Raymond J. LaJeunesse Jr.
Raymond J. LaJeunesse, Jr., is Vice President and Legal Director of the National Right to Work Legal Defense Foundation, a non-profit legal aid organization. He was the first Staff Attorney employed by the Foundation and has thirty-seven years of experience helping workers in litigation in federal and state courts and administrative agencies over the abuses of compulsory unionism.
Mr. LaJeunesse has argued four cases in the United States Supreme Court. Those cases include Lehnert v. Ferris Faculty Ass’n, 500 U.S. 507 (1991), which limited the purposes for which compulsory union fees collected from public employees may lawfully be spent; Air Line Pilots Ass’n v. Miller, 523 U.S. 866 (1998), which established that unions cannot compel nonmembers to exhaust union-established remedies before going to court to challenge compulsory union fees; and Marquez v. Screen Actors Guild, 525 U.S. 33 (1998), in which the Court recognized that unions must notify employees that they can satisfy the “membership” requirement of “union shop” agreements by just paying fees for union bargaining activities and need not join and pay full dues to keep their jobs. He also was lead attorney in Hohe v. Casey, 956 F.2d 399 (3d Cir. 1992), in which more than $8.3 million in compulsory agency fees was recovered from the American Federation of State, County and Municipal Employees for a class of 57,000 nonmembers.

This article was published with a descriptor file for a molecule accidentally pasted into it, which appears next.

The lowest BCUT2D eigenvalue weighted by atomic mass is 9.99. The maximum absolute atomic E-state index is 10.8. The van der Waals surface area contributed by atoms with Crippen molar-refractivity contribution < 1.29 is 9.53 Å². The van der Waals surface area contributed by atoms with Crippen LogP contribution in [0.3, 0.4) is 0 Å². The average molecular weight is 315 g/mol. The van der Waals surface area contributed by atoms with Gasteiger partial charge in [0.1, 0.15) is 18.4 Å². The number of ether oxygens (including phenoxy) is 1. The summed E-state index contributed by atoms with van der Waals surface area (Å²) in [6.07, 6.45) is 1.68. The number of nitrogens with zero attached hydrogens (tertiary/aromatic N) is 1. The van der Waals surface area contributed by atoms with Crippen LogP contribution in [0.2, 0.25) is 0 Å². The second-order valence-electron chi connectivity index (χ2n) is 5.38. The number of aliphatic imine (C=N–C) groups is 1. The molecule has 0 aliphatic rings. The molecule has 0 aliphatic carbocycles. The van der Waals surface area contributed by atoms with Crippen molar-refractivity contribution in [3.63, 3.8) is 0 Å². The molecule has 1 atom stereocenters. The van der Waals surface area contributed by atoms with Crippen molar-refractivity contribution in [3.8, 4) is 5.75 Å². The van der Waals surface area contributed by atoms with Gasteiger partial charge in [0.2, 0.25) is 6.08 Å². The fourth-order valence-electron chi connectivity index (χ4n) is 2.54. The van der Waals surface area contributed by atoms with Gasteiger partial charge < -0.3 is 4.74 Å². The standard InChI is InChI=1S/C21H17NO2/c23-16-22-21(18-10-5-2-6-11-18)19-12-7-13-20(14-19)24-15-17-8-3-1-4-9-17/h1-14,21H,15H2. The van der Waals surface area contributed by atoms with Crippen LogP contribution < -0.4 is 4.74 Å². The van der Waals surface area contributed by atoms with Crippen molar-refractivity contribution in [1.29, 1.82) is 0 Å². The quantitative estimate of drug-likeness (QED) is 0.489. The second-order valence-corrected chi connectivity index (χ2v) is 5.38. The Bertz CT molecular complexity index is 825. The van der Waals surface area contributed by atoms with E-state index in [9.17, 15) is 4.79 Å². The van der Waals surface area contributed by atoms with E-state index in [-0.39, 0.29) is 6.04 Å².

Mr. LaJeunesse is the author of several published articles about labor law, has testified before Congressional committees several times, and was an Advisor on the Transition Team for Labor- Related Agencies, Office of the President-Elect, in 1980-81 and a legislative aide to a member of the Virginia state legislature. He is a Vice Chairman of the Federalist Society’s Labor and Employment Law Practice Group and has spoken or debated at the Society’s National Lawyers Convention and at many Lawyers and Student Chapters on such topics as Right to Work laws, compulsory unionism arrangements, the misuse of union dues for politics, union organizing tactics (“card check” vs. secret-ballot elections), and the future of the union movement.